Séralini did it again!

I was browsing through the internet to find matter for a post I’m currently writing on my French blog when I found that Séralini published another paper in which he claims that pesticides as sold to farmers or gardeners are “2 to 1,000 times more toxic than the active principles, which are the only ones tested” (FR). The journal in which it was published is “Biomed Research International”, from Hindawi Publishing Corporation. Out of curiosity, I went to Jeffrey Beall’s “List of Predatory Publishers 2014” to check whether Hindawi was among them. It appears not, but here’s what Beall has to say about them:

I generally analyze at the publisher level rather than the individual journal level. Hindawi is not on my list of questionable publishers. I do receive complaints about Hindawi, however. They use spam a lot, most of their over 500 journals lack editors in chief, and it seems to be a publisher that focuses just on the authors’ needs and not so much the readers’.

Dodgy? Maybe.

Another commenter writes about their professional work, but immediately adds that their review process is “light”. In all fairness, this comment is about a journal only not the publisher itself, and not Biomed Research International. It doesn’t say anything about Biomed Research International. BRI has a rather low impact factor, but that doesn’t necessarily mean that it’s a bad journal. In fact, I don’t believe that a low impact factor means a great deal about the quality of a journal: if the journal covers an extremely specialized field, it will automatically have a low impact factor. That said, I don’t think this applies to a journal entitled “Biomed Research International”.

Anyway, Séralini’s paper can be found here. I haven’t had the time to read the article in full, but I already smell a huge rat: for an extraordinary claim, you need extraordinary evidence. Scanning the paper, I found none. Rather, I found at least two serious flaws: the study is carried out on human cell lines in vitro, i.e. in an environment completely different that the one found in the average human body. Cell lines are a good model to assess cellular toxicity or molecular mechanisms of a toxicity, I do not think for one second that cell toxicity automatically translates at the organism’s level. To properly assess the toxicity of a compound, you need to use whole organisms.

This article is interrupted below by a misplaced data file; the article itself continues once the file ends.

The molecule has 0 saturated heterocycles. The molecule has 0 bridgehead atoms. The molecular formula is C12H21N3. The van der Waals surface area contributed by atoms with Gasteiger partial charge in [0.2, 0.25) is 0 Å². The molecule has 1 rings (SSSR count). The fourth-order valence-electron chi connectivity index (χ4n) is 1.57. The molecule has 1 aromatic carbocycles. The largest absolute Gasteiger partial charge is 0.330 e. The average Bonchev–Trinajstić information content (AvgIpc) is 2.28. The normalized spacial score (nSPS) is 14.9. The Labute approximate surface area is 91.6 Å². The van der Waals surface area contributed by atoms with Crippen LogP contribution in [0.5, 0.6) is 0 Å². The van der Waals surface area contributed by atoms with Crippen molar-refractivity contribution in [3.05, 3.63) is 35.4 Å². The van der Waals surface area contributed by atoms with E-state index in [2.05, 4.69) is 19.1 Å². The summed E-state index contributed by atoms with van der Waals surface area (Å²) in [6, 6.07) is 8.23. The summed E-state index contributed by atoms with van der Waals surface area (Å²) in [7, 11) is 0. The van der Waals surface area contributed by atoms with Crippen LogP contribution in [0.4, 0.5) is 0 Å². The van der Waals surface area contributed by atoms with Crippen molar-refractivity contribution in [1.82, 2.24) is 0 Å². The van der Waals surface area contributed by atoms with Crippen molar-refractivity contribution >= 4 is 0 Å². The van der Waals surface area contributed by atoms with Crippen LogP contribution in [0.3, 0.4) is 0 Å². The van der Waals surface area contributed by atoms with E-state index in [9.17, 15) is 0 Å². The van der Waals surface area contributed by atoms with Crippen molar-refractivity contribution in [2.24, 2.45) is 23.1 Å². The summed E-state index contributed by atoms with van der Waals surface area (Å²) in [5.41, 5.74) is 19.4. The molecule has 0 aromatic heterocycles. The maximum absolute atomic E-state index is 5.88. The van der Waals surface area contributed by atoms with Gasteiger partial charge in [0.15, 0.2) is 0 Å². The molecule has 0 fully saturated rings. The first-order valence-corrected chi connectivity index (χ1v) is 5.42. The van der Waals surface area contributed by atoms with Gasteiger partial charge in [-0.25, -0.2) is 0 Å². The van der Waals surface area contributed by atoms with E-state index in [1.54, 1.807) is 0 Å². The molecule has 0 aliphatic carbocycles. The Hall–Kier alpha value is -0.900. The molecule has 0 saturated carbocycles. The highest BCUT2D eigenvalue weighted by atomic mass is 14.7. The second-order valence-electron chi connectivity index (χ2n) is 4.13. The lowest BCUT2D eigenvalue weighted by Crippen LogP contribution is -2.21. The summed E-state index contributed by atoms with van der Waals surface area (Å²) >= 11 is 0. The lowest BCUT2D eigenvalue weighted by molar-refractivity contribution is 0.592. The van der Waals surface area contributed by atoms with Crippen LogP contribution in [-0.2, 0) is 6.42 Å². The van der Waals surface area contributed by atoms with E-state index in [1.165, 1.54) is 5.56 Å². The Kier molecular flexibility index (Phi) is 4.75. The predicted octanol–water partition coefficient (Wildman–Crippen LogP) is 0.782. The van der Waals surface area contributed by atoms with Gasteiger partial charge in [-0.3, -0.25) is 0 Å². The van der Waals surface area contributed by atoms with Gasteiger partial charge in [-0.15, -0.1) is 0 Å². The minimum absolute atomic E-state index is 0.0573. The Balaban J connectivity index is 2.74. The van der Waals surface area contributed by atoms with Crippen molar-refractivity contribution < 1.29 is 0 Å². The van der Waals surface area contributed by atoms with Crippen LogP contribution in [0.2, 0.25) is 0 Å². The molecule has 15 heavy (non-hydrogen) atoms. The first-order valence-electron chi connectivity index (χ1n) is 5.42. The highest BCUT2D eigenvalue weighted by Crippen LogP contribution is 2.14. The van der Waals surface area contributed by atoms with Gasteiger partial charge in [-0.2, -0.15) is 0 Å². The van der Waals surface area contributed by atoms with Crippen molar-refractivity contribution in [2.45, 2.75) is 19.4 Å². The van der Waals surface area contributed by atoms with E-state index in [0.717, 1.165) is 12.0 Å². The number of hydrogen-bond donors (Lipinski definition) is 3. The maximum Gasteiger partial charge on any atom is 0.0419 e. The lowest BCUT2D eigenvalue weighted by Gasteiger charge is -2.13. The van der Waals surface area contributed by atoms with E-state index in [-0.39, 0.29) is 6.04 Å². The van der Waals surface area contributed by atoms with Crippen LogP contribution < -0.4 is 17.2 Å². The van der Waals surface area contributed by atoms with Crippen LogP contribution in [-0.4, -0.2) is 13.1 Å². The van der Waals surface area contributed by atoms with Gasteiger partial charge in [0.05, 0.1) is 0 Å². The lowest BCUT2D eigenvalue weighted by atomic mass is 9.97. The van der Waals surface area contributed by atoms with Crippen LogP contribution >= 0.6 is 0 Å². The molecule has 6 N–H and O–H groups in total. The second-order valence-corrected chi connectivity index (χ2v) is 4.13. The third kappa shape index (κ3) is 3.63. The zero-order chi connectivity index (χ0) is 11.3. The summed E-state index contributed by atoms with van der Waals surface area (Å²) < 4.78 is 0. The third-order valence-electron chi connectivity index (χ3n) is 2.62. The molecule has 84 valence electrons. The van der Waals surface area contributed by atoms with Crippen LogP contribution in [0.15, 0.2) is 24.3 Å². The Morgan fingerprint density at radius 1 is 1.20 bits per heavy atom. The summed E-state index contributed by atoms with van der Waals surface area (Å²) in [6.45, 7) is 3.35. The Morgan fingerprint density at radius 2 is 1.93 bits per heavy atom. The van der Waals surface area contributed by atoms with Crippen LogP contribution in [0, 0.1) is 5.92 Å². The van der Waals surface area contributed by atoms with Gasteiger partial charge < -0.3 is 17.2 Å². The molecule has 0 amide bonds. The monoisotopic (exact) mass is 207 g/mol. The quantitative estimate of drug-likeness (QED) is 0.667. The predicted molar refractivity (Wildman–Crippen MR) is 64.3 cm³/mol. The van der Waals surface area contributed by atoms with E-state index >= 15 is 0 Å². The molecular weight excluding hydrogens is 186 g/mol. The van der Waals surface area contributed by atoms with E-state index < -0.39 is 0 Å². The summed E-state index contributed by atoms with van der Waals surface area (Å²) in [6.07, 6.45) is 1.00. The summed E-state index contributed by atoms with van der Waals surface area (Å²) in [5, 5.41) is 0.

Another flaw is that in no case there is a negative control: what is tested is the effect of the formulation versus the active principle alone. Ok, that’s what the authors want to know, but what about the solvent used? They claim that 0.5% of DMSO has no toxic effect on the cells. That may be true, but why not add a negative control in the form of DMSO diluted in the media to 0.5%, without any “formulation” or active principle, as is common practice? Besides, in all cases, cells were starved (i.e. grown in a media without serum) for 24 hours. This article states that serum starvation “elicited complex and unpredictable time-dependent and cell-type dependent effects”. This certainly warrants a control, does it not?

Well, I guess this paper from Séralini will again be thoroughly shredded. Maybe it is time for the University of Caen to assess the research carried out in Séralini’s lab and to question his links with a militant group, CRIIGEN, which clearly has an influence on the type, and, more importantly, the quality of research carried out there.


I found out on twitter that Ralf Reski, a professor at the University of Freiburg, Germany, had resigned from an editor position at BRI after the publication of Séralini’s paper. I asked him whether he could detail it a bit and here is the twitter exchange. First, Reski’s statement and my question:

Due to my resignation as editor #Hindawi promised to reevaluate the latest #Seralini paper. http://t.co/QbAomFz9PM Good.

— Ralf Reski (@ReskiLab) 6 Février 2014